, Volume 42, Issue 2, pp 721–730 | Cite as

Breast Implant Texturization Does Not Affect the Crosstalk Between MSC and ALCL Cells

  • Monia OrcianiEmail author
  • Miriam Caffarini
  • Matteo Torresetti
  • Anna Campanati
  • Piercamillo Parodi
  • Giovanni Di Benedetto
  • Roberto Di Primio


In the last decade, there has been a growing interest about the possible association between anaplastic large cell lymphoma (ALCL) and breast implants (BIA-ALCL). Many variables, such as breast implants texturization, have been investigated. Breast implants often lead to the formation of a periprosthetic capsule, characterized by inflammation. The presence of the inflamed capsule has been found in the majority of patients with BIA-ALCL. Inflammation may be sustained or counteracted by mesenchymal stem cells (MSCs) by the secretion of pro- or anti-inflammatory cytokines. MSCs were isolated from three capsules surrounding micro-textured (micro-MSCs) and from three capsules surrounding macro-textured (macro-MSCs) implants; after characterization, MSCs were co-cultured with KI-JK cells (a cell line derived from the cutaneous form of ALCL). The secretion of cytokines related to inflammation, the proliferation rate, and the expression of genes referred to pro-tumoral mechanisms were evaluated. Co-cultures of KI-JK cells with micro- or macro-MSCs gave the same results about the secretion of cytokines (increase of IL10, G-CSF, and TGF-β1 and decrease of IL4, IL5, IL12, IL13, IL17A, IFN-γ (p < 0.05) with respect to mock sample), expression of selected genes (increase for ACVR1, VEGF, TGF-βR2, CXCL12, and MKi67 (p < 0.05) with respect to control sample), and the proliferation rate (no variation between mock and co-cultured samples). Our results suggest that MSCs derived from capsules surrounding micro- and macro-textured implants display the same effects on the ALCL cells.


breast implants mesenchymal stem cells inflammation texturization ALCL 


Compliance with Ethical Standards

This study was approved by the Università Politecnica delle Marche Ethical Commitee and was conducted in accordance with the Declaration of Helsinki.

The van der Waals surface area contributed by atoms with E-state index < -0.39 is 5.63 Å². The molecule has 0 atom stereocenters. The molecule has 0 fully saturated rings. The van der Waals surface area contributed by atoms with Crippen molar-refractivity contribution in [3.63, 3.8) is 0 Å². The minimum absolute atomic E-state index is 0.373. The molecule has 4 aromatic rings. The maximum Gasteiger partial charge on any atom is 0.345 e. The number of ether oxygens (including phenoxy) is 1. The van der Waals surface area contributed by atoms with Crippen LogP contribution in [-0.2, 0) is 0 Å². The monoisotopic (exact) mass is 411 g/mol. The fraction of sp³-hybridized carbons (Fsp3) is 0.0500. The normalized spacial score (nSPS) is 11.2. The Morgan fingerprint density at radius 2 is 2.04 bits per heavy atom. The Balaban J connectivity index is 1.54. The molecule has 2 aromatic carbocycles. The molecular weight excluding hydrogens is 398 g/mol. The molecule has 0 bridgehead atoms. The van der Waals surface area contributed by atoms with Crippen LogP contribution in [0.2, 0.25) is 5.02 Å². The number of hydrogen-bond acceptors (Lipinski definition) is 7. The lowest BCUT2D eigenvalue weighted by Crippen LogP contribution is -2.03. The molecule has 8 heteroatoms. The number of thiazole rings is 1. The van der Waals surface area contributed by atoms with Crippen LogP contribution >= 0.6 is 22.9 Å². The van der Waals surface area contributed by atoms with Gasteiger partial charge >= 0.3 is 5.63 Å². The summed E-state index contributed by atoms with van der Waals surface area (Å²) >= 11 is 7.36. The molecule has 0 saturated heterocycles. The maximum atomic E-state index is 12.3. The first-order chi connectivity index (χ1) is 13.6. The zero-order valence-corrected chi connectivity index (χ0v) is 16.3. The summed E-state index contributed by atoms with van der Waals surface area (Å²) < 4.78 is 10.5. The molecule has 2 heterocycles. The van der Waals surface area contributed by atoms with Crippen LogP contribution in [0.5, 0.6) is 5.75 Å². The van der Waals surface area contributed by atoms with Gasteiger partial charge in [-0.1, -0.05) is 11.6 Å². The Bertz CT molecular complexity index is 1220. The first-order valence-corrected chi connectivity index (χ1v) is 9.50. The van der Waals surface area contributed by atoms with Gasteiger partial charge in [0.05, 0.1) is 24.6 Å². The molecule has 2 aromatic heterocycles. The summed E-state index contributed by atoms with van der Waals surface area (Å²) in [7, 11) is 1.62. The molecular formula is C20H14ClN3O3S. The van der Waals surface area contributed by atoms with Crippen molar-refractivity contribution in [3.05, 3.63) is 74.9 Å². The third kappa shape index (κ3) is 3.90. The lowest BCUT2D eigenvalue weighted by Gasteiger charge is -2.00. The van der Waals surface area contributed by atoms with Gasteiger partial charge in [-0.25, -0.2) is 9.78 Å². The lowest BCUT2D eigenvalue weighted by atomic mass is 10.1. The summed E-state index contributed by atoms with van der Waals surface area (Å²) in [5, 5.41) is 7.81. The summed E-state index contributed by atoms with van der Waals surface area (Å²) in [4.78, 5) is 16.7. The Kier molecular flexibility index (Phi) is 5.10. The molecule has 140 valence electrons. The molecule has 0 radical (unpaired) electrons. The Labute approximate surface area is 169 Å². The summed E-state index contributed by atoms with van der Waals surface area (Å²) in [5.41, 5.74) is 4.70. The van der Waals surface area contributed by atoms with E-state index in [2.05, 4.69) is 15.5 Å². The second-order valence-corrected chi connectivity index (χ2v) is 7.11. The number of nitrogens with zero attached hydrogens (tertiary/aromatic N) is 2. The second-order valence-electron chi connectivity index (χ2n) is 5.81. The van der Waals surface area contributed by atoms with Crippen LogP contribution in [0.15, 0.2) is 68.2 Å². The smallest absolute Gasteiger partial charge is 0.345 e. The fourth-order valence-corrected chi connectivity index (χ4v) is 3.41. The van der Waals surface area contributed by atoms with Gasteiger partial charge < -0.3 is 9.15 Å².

Conflict of Interest

The authors declare that they have no conflict of interest.

Supplementary material

10753_2018_930_Fig5_ESM.png (913 kb)
Supplementary Fig. 1

Flow cytometry results of micro-MSCs cells (a) and macro-MSCs (b). Representative FACScan analyses of cell-surface antigen expression, as indicated. Solid gray histograms refer to the negative control (IgG1 isotype control-FITC labeled). No significative differences were noted among the six cultures of MSCs. (PNG 912 kb)

10753_2018_930_MOESM1_ESM.tif (229 kb)
High resolution image (TIF 228 kb)
10753_2018_930_Fig6_ESM.png (3.5 mb)
Supplementary Fig. 2

Mesenchymal differentiation from micro-MSCs (a-b-c-d) and macro-MSCs (e-f-g-h). Representative images of osteogenic differentiation assessment by ALP staining (a, e) and identification of CaPO4 crystals by von Kossa reaction (b, f); adipocyte differentiation confirmed by Oil red staining (c, g); chondrogenic differentiation demonstrated by positive acid mucopolisaccarid coloration by Safranin-O (d, h). No differences were noted among micro- and macro-MSCs. Scale bar 50um (PNG 3615 kb)

10753_2018_930_MOESM2_ESM.tif (879 kb)
High resolution image (TIF 879 kb)


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Copyright information

© Springer Science+Business Media, LLC, part of Springer Nature 2018

Authors and Affiliations

  1. 1.Department of Clinical and Molecular Sciences- HistologyUniversità Politecnica delle MarcheAnconaItaly
  2. 2.Department of Experimental and Clinical Medicine – Clinic of Plastic and Reconstructive SurgeryUniversità Politecnica delle MarcheAnconaItaly
  3. 3.Department of Clinical and Molecular Sciences- Clinic of DermatologyUniversità Politecnica delle MarcheAnconaItaly
  4. 4.Clinic of Plastic and Reconstructive Surgery of UdineUniversity of UdineUdineItaly

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